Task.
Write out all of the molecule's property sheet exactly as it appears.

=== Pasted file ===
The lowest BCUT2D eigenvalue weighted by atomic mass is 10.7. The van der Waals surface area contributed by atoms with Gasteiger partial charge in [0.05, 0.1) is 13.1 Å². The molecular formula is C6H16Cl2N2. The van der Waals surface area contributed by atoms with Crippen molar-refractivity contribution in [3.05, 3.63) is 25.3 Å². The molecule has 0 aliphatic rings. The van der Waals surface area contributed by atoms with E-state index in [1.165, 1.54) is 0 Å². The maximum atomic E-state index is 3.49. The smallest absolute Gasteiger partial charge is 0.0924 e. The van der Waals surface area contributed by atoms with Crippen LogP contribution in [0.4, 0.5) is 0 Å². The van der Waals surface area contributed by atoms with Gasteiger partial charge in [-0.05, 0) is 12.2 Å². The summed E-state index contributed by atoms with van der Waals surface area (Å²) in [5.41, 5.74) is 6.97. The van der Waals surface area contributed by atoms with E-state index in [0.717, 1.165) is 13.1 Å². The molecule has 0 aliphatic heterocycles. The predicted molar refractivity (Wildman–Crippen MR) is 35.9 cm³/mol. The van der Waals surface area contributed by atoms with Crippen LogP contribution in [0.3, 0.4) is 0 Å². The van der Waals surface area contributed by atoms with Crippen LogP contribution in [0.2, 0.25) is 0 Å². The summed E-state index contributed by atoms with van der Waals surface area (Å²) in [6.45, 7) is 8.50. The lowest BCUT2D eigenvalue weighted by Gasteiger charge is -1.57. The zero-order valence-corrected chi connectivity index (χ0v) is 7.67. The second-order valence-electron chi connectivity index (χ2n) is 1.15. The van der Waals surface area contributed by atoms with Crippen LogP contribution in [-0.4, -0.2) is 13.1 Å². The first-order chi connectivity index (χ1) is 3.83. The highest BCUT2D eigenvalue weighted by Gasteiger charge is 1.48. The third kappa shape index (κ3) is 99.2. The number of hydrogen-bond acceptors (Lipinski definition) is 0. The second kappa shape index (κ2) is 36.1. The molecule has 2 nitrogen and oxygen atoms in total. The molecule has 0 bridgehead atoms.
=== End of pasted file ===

The lowest BCUT2D eigenvalue weighted by atomic mass is 10.7. The van der Waals surface area contributed by atoms with Gasteiger partial charge in [0.05, 0.1) is 13.1 Å². The molecular formula is C6H16Cl2N2. The van der Waals surface area contributed by atoms with Crippen molar-refractivity contribution in [3.05, 3.63) is 25.3 Å². The molecule has 0 aliphatic rings. The van der Waals surface area contributed by atoms with E-state index in [1.165, 1.54) is 0 Å². The maximum atomic E-state index is 3.49. The smallest absolute Gasteiger partial charge is 0.0924 e. The van der Waals surface area contributed by atoms with Crippen LogP contribution in [0.4, 0.5) is 0 Å². The van der Waals surface area contributed by atoms with Gasteiger partial charge in [-0.05, 0) is 12.2 Å². The summed E-state index contributed by atoms with van der Waals surface area (Å²) in [5.41, 5.74) is 6.97. The van der Waals surface area contributed by atoms with E-state index in [0.717, 1.165) is 13.1 Å². The molecule has 0 aliphatic heterocycles. The predicted molar refractivity (Wildman–Crippen MR) is 35.9 cm³/mol. The van der Waals surface area contributed by atoms with Crippen LogP contribution in [0.3, 0.4) is 0 Å². The van der Waals surface area contributed by atoms with Crippen LogP contribution in [0.2, 0.25) is 0 Å². The summed E-state index contributed by atoms with van der Waals surface area (Å²) in [6.45, 7) is 8.50. The lowest BCUT2D eigenvalue weighted by Gasteiger charge is -1.57. The zero-order valence-corrected chi connectivity index (χ0v) is 7.67. The second-order valence-electron chi connectivity index (χ2n) is 1.15. The van der Waals surface area contributed by atoms with Crippen LogP contribution in [-0.4, -0.2) is 13.1 Å². The first-order chi connectivity index (χ1) is 3.83. The highest BCUT2D eigenvalue weighted by Gasteiger charge is 1.48. The third kappa shape index (κ3) is 99.2. The number of hydrogen-bond acceptors (Lipinski definition) is 0. The second kappa shape index (κ2) is 36.1. The molecule has 2 nitrogen and oxygen atoms in total. The molecule has 0 bridgehead atoms.